Immediately after the defeat of the S 1348 amnesty, I warned in Human Events that we could expect a series of mini amnesties beginning with the DREAM Act, which would give amnesty to illegal aliens who came to this country before the age of 16 and who achieve a high school diploma or GED. (DREAM stands for "Development, Relief, and Education for Alien Minors", which was likely an afterthought, as with the "Providing Appropriate Tools Required to Intercept and Obstruct Terrorism " Act—the DREAM Act is supposed to evoke the American Dream, just as the PATRIOT Act is supposed to evoke patriotism. )
Just on schedule, the nightmare begins. The DREAM Act is expected to tacked on to a Senate defense appropriations bill and voted on as early as this week.
There are several factors that make this bill difficult to defeat. The Bush administration had taken some steps—both symbolically and logistically—to beef up border security and interior enforcement. While obviously inadequate, these provide some cover. So a number of Senators who voted against amnesty in June now suggest they are inclined to vote for the DREAM amnesty. That it was attached to a defense bill, rather than a "comprehensive immigration reform" bill, was probably intended to give Democrats leverage by conceding the Republicans' defense agenda in exchange for support of DREAM ACT.
There are many easy ways to rebut these arguments. The deportation of Elvira Arellano may have been an important symbolic message—but it doesn't change the fact that our borders are not secure, and there are still 12-20 million illegal aliens in this country flouting our laws, and they aren't going back soon.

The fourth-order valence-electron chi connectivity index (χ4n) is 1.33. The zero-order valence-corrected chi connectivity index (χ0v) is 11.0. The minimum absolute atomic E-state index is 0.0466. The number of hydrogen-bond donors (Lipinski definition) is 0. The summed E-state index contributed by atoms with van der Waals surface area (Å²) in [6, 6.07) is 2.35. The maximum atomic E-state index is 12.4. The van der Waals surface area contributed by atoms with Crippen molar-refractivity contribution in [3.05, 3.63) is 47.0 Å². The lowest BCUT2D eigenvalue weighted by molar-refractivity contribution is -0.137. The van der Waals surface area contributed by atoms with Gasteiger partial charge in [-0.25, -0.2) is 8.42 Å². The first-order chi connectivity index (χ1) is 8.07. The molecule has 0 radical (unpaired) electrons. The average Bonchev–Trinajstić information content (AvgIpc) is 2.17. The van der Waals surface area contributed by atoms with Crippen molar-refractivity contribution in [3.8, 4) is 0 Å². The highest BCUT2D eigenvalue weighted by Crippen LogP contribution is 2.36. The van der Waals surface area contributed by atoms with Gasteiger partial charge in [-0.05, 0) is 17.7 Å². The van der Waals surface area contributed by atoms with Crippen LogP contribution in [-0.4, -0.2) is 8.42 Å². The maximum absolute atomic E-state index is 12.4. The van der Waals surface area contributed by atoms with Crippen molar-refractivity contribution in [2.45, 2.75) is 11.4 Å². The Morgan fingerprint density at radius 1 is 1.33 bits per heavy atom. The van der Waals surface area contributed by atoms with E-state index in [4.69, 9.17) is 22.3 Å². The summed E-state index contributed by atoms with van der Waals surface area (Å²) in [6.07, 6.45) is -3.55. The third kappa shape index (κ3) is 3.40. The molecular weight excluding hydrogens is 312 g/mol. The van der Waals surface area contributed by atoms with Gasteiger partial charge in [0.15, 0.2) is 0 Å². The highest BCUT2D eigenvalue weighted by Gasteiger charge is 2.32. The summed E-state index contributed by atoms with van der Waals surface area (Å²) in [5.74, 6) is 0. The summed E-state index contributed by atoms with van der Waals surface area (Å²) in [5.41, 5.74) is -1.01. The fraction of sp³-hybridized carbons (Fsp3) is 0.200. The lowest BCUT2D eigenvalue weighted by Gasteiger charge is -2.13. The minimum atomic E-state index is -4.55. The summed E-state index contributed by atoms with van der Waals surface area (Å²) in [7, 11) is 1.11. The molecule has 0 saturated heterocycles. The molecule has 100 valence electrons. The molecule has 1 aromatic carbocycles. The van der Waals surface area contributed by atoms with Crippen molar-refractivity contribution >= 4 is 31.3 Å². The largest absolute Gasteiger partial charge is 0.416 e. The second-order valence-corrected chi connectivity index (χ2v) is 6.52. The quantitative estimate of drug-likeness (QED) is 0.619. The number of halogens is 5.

Furthermore, if the DREAM Act supporters really believe in this legislation, they should introduce it as a separate bill and let it stand or fall on its own merits. It is hard to see how giving amnesty to at least one million illegal aliens—some of whom are no doubt potential terrorists—has anything to do with National Defense.
Dick Durbin, who is responsible for tacking it on to the defense bill, justifies the action because the DREAM Act contains a provision that gives some illegals permanent legal status in exchange for military service. This fits with the ideals of many Invade The World/Invite The World neoconservatives like Max Boot who have called for an illegal alien legion.
In the end, of course, what makes this amnesty more appealing to many Senators is that it is ostensibly limited to people who came to the country when they were children. They argue that no one should punish a child for the transgressions of his parents, so we must grant them legal status.
Maybe the illegal aliens who were brought here as children aren't to blame. However, the problem with that line of argument is it assumes that not being given legal status is a punishment. But being a legal resident, much less a citizen, of the United States is a privilege—not a right for anyone born outside this country.
There are billions of children across the globe who are living in conditions much worse than illegal alien children in the U.S.—and for that matter even worse than in Mexico. There are also hundreds of thousands of foreigners waiting in line to come to this country legally. There is absolutely no reason why the children of parents who broke the law have any more claim to the blessing of living in America than they do.